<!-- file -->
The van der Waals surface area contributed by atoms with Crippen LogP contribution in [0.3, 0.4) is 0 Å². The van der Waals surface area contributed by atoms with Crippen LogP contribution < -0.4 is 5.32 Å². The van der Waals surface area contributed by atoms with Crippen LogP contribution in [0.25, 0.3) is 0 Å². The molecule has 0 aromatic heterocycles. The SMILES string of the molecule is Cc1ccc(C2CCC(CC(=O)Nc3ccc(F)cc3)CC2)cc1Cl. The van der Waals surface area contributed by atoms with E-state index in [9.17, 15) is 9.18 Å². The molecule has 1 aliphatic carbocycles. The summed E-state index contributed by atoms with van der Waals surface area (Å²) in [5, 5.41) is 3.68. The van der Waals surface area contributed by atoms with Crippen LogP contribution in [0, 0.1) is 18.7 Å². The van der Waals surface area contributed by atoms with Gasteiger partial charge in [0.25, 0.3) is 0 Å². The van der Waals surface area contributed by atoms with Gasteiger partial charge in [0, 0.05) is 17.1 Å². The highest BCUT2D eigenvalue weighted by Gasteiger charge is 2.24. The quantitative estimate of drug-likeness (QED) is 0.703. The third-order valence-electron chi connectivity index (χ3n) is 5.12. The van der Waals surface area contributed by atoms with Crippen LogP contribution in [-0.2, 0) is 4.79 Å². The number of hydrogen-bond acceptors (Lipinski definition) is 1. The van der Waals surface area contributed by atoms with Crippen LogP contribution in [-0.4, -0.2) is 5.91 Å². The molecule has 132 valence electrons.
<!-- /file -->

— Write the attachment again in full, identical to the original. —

The van der Waals surface area contributed by atoms with Crippen LogP contribution in [0.3, 0.4) is 0 Å². The van der Waals surface area contributed by atoms with Crippen LogP contribution < -0.4 is 5.32 Å². The van der Waals surface area contributed by atoms with Crippen LogP contribution in [0.25, 0.3) is 0 Å². The molecule has 0 aromatic heterocycles. The SMILES string of the molecule is Cc1ccc(C2CCC(CC(=O)Nc3ccc(F)cc3)CC2)cc1Cl. The van der Waals surface area contributed by atoms with E-state index in [9.17, 15) is 9.18 Å². The molecule has 1 aliphatic carbocycles. The summed E-state index contributed by atoms with van der Waals surface area (Å²) in [5, 5.41) is 3.68. The van der Waals surface area contributed by atoms with Crippen LogP contribution in [0, 0.1) is 18.7 Å². The van der Waals surface area contributed by atoms with Gasteiger partial charge in [0.25, 0.3) is 0 Å². The van der Waals surface area contributed by atoms with Gasteiger partial charge in [0, 0.05) is 17.1 Å². The highest BCUT2D eigenvalue weighted by Gasteiger charge is 2.24. The quantitative estimate of drug-likeness (QED) is 0.703. The third-order valence-electron chi connectivity index (χ3n) is 5.12. The van der Waals surface area contributed by atoms with Crippen LogP contribution in [-0.2, 0) is 4.79 Å². The number of hydrogen-bond acceptors (Lipinski definition) is 1. The van der Waals surface area contributed by atoms with Crippen LogP contribution in [-0.4, -0.2) is 5.91 Å². The molecule has 132 valence electrons.